You know, that’s great, you’re being careful. But I don’t think that’s being careful enough, because what follows that hedge is still a generic claim that tells you nothing about the variability in the sample. That doesn’t situate it within a time and place. It’s saying, “I’m gonna hedge a little bit.” But the bottom line is this broad claim about the universe that, you know … you have no reason to sort of question whether this is the right category to generalize over you’re not talking about the variation. It has that same problem if you will that even the bare generic has. It’s maybe just, like, you know, it’s a little more careful.
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The frequency of generics are in scientific publications
Leigh: So just how common was the use of generic language in published scientific research? Make your guess now, and you’ll find out the answer after this short break.
Leigh: Here again is Susan Gelman.
Gelman: So, we looked at eleven journals. We had five subtypes of psychology, and two journals for each. And they all had to be ones that included not just abstracts, but also, like, either highlights or some other smaller unit … a significance statement, something like that. Plus PNAS, the Proceedings of the National Academy of Sciences, because it’s a very high-impact journal that gets read a lot, and we thought that would be good to include. And we had a little bit more than a thousand articles. And we took everything that was a research finding, and then we coded it for how they talked about the research finding. And, specifically, was it with generic language or not with generic language? So, we had about 14,000 elements that got coded.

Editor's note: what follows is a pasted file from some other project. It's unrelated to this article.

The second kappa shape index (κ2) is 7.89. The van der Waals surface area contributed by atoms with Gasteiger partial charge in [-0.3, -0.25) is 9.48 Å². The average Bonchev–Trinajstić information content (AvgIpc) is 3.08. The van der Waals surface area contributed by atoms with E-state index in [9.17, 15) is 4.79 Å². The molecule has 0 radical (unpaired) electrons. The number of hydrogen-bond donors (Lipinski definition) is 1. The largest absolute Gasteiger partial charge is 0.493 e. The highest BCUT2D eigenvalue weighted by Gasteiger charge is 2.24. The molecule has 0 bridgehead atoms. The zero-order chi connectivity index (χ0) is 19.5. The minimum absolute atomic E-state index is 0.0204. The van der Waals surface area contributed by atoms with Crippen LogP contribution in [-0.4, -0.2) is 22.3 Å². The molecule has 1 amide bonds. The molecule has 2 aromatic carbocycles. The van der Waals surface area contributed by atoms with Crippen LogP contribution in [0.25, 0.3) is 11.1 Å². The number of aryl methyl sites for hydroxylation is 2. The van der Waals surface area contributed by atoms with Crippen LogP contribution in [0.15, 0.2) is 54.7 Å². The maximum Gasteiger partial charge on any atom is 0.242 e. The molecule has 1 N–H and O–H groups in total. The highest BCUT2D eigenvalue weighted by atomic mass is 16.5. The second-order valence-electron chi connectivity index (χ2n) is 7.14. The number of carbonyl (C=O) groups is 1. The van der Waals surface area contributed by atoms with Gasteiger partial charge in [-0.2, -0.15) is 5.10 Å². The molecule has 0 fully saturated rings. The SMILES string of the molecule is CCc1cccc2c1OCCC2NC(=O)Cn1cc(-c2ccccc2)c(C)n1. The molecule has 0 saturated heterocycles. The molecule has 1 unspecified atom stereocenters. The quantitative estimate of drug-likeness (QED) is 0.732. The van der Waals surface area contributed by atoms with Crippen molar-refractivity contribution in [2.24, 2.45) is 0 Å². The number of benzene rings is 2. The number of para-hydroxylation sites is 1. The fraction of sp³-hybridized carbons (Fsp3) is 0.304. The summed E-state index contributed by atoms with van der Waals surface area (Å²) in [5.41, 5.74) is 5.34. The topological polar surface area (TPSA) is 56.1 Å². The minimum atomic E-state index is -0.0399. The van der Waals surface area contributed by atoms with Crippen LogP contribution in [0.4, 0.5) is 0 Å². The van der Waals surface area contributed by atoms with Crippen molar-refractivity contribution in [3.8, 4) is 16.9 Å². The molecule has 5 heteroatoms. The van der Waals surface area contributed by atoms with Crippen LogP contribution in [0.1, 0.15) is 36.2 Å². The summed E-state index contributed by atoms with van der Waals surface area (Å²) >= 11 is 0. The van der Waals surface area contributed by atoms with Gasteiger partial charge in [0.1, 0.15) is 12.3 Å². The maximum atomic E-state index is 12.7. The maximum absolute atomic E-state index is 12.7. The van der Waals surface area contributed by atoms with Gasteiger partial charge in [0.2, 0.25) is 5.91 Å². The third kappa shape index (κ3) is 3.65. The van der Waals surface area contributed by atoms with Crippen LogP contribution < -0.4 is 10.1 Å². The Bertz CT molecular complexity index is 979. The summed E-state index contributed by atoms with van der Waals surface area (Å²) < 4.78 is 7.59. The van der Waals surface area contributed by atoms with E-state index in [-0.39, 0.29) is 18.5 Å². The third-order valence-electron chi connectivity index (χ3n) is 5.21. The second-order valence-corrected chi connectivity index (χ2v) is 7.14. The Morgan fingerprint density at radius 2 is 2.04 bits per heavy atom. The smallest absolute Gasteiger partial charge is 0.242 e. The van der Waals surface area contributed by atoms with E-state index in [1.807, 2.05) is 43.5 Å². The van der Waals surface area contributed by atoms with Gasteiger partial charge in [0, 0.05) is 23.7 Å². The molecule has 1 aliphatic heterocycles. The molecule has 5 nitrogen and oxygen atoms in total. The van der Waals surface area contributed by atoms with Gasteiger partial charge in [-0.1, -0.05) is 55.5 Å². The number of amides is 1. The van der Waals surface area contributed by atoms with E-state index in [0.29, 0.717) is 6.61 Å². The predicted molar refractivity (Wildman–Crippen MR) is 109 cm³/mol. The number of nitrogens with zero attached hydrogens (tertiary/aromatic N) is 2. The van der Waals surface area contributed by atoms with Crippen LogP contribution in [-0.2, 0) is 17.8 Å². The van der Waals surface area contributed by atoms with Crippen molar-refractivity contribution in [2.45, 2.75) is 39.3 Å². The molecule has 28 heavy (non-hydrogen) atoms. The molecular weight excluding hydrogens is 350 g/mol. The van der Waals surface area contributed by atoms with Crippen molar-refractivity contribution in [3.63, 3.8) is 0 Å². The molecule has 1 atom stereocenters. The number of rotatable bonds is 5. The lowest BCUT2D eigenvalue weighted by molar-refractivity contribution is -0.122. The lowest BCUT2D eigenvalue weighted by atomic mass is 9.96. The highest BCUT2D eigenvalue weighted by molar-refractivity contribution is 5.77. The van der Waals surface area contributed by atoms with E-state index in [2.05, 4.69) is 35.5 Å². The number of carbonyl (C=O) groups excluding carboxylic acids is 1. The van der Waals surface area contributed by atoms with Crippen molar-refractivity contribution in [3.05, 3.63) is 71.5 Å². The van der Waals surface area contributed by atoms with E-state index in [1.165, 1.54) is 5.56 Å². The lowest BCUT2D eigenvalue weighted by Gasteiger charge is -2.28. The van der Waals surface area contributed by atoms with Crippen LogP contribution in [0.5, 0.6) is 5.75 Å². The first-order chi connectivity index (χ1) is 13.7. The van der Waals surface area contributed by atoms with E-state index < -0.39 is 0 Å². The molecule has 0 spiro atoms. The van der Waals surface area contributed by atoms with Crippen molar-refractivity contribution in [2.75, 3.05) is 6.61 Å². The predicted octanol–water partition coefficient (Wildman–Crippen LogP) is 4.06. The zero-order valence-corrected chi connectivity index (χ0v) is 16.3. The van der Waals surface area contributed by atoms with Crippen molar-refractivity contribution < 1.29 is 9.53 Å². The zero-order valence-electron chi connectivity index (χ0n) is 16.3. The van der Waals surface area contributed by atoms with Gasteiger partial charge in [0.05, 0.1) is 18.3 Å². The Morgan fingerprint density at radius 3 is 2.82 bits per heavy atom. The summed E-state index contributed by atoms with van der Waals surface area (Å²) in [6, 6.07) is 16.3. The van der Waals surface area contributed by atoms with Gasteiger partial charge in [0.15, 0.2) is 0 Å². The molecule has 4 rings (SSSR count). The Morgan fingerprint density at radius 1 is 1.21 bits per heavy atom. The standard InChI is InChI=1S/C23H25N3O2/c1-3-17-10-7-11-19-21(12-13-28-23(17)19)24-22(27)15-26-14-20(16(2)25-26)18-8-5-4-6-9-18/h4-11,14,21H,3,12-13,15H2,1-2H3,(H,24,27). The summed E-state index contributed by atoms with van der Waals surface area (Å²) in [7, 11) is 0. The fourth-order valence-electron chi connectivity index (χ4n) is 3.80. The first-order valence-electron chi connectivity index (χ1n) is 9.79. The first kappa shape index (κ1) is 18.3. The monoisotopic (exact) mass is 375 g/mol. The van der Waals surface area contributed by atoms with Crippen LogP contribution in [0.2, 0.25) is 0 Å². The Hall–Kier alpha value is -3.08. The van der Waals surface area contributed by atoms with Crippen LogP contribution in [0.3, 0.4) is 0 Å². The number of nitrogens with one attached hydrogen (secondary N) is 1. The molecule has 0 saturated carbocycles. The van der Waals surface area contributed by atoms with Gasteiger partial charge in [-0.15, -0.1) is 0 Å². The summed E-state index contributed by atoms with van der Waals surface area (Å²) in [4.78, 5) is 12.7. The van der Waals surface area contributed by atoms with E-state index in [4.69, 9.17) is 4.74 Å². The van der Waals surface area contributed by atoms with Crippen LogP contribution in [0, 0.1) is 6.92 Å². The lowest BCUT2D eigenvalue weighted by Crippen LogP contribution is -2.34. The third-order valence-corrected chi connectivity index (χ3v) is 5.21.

And I initially said that we were hoping that we could see kind of the variation in terms of when people did and didn’t use generics. But our first surprise was that 89% of the articles had at least one generic in reporting research findings. They would make these broad claims about a category as a whole – not situate it in terms of a particular set of findings from the study – but just a broad claim about the way the world is. And that, to us, was a very high level of generics. We also did find that the smaller the unit the more generics there were. So, titles were the most, then highlights, then abstracts. Although, I will say, most of the titles were not codable. So, we couldn’t code it if it wasn’t a sentence and most titles are not sentences. But of the titles that were sentences the vast majority of them were generic.
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Watkins: Susan and her team’s datasets are available online. We’ve included a link to them at parsingscience.org/e63. Before our conversation with her, Doug and I had fun reading through the generic language they found in academic research. So, we were curious to learn if she had any particular favorites among the nearly 15,000 fragments that they coded.